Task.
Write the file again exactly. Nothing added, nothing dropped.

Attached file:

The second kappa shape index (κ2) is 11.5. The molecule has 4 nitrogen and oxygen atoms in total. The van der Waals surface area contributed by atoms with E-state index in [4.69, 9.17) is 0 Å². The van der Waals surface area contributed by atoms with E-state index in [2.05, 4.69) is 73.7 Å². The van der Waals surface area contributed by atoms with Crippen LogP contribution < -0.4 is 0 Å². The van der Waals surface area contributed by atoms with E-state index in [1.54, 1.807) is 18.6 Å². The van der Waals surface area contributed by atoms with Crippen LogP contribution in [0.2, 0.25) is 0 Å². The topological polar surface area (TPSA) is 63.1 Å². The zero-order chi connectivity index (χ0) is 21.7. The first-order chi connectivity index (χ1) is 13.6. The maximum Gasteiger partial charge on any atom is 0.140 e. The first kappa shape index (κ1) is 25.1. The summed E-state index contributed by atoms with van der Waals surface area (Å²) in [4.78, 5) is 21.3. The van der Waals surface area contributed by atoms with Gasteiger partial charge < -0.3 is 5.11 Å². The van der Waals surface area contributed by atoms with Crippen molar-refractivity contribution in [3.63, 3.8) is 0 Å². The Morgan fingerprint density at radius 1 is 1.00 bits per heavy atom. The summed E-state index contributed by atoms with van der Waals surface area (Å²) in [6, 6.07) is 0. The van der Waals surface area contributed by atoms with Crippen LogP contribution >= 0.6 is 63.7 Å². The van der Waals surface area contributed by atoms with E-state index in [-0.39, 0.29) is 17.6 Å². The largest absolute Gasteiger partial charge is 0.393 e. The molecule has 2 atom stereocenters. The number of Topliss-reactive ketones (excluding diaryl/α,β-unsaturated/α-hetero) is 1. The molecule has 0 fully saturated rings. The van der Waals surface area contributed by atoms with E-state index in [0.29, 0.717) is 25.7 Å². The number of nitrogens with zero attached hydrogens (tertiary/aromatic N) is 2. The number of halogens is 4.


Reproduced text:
The second kappa shape index (κ2) is 11.5. The molecule has 4 nitrogen and oxygen atoms in total. The van der Waals surface area contributed by atoms with E-state index in [4.69, 9.17) is 0 Å². The van der Waals surface area contributed by atoms with E-state index in [2.05, 4.69) is 73.7 Å². The van der Waals surface area contributed by atoms with Crippen LogP contribution < -0.4 is 0 Å². The van der Waals surface area contributed by atoms with E-state index in [1.54, 1.807) is 18.6 Å². The van der Waals surface area contributed by atoms with Crippen LogP contribution in [0.2, 0.25) is 0 Å². The topological polar surface area (TPSA) is 63.1 Å². The zero-order chi connectivity index (χ0) is 21.7. The first-order chi connectivity index (χ1) is 13.6. The maximum Gasteiger partial charge on any atom is 0.140 e. The first kappa shape index (κ1) is 25.1. The summed E-state index contributed by atoms with van der Waals surface area (Å²) in [4.78, 5) is 21.3. The van der Waals surface area contributed by atoms with Gasteiger partial charge < -0.3 is 5.11 Å². The van der Waals surface area contributed by atoms with Crippen molar-refractivity contribution in [3.63, 3.8) is 0 Å². The Morgan fingerprint density at radius 1 is 1.00 bits per heavy atom. The summed E-state index contributed by atoms with van der Waals surface area (Å²) in [6, 6.07) is 0. The van der Waals surface area contributed by atoms with Crippen LogP contribution >= 0.6 is 63.7 Å². The van der Waals surface area contributed by atoms with E-state index in [-0.39, 0.29) is 17.6 Å². The largest absolute Gasteiger partial charge is 0.393 e. The molecule has 2 atom stereocenters. The number of Topliss-reactive ketones (excluding diaryl/α,β-unsaturated/α-hetero) is 1. The molecule has 0 fully saturated rings. The van der Waals surface area contributed by atoms with E-state index in [0.29, 0.717) is 25.7 Å². The number of nitrogens with zero attached hydrogens (tertiary/aromatic N) is 2. The number of halogens is 4.